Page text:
In the summer of 1863, Robert E. Lee's Confederate Army slipped across the Potomac to draw out the Union Army. Lee's army was 70,000 strong and has won nearly every battle it had fought. The Union Army was 80,000 strong and accustomed to defeat and retreat.
It was Lee's second invasion of the North, the Gettysburg Campaign. With his army in high spirits, Lee intended to shift the focus of the summer campaign from war-ravaged northern Virginia and hoped to influence Northern politicians to give up the war by penetrating as far as Philadelphia.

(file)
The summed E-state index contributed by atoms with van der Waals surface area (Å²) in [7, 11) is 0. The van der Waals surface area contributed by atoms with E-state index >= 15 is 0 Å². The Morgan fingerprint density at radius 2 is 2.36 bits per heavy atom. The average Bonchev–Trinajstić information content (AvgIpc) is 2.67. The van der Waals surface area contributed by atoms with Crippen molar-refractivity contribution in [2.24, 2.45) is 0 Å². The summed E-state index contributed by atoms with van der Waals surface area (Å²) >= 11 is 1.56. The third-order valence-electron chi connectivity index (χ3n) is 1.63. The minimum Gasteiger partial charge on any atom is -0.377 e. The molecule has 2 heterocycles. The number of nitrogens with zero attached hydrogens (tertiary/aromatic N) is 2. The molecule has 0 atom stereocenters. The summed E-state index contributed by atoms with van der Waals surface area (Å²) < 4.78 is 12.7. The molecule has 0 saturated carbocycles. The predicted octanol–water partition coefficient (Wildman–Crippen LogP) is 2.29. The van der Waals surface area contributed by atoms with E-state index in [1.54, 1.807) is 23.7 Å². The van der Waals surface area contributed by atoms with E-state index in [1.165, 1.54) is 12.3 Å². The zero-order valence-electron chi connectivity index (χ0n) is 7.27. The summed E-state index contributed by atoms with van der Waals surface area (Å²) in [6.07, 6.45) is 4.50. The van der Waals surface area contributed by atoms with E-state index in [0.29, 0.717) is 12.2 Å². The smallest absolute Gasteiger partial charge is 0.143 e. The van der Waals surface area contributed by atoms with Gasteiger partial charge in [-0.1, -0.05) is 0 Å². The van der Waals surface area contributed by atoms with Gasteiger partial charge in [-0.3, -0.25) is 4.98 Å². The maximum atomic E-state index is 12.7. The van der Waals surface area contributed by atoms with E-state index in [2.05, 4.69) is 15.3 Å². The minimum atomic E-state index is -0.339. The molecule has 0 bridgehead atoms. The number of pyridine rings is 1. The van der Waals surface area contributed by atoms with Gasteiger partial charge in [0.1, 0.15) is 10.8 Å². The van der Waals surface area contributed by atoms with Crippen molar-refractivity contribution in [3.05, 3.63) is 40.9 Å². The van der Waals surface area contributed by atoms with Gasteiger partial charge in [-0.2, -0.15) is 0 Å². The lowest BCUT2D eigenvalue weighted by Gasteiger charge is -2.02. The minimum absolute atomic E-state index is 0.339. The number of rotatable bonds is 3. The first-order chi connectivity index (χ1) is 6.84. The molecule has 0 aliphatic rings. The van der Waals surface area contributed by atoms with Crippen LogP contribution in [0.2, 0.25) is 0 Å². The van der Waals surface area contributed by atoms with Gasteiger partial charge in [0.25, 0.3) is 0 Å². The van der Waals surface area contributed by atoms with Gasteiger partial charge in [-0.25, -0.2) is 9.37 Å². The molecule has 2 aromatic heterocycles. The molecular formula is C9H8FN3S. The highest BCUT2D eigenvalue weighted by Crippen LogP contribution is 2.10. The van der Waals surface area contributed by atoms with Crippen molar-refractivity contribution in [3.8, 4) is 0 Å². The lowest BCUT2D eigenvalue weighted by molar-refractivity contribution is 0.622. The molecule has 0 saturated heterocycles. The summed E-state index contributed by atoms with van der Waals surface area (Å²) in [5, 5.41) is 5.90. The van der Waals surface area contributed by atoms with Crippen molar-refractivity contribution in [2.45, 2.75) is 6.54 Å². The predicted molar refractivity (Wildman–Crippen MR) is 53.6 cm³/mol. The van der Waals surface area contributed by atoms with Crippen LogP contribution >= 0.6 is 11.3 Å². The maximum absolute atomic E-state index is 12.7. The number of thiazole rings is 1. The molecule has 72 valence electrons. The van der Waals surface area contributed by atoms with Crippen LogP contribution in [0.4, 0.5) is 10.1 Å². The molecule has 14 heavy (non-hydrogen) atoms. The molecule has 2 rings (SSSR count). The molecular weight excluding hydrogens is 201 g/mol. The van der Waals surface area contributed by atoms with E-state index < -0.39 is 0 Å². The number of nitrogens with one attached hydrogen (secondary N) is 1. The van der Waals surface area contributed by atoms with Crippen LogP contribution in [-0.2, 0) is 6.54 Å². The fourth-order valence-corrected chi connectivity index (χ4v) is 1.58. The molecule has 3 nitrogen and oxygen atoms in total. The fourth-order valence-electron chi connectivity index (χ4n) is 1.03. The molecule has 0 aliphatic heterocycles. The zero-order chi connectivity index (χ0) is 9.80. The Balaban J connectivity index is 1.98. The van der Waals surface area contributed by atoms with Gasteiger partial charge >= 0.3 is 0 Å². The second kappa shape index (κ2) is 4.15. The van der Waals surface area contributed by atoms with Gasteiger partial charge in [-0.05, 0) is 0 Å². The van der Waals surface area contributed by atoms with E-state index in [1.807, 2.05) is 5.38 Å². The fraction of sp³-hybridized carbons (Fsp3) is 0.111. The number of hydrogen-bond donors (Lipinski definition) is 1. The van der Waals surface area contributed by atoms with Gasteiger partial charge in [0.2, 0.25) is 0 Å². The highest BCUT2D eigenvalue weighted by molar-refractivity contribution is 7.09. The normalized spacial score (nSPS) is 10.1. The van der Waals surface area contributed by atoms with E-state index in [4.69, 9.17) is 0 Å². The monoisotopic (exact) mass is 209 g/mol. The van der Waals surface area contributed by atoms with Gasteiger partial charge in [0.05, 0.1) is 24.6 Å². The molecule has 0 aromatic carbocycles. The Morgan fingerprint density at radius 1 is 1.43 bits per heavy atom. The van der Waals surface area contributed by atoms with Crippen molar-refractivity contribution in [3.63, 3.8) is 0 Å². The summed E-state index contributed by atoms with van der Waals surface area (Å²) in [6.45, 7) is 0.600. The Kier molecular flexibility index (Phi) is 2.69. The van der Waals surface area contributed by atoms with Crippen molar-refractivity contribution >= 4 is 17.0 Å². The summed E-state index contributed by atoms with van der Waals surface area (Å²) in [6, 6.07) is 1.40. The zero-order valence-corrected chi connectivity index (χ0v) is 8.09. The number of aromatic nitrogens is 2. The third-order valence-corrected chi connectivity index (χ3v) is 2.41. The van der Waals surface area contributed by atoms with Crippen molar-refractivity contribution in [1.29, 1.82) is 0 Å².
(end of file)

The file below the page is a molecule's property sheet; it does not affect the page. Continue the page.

Thus begins the Battle of Gettysburg, the four most bloody and courageous days of America's history. For Robert E. Lee, the battle was an unspeakable disaster. But with the total devotion of his generals and his unswerving faith in God, Lee was determined to fight to the bitter end.
Extremely well researched and based upon many contemporary accounts, Nigel Cawthorne's text is alive with the energy of life itself yet, at the same time, echoes with the sound of death and despair. "Gettysburg" provides an individual insight into the strengths and weaknesses of the human character while conveying the horrors of the Civil War with staggering realism.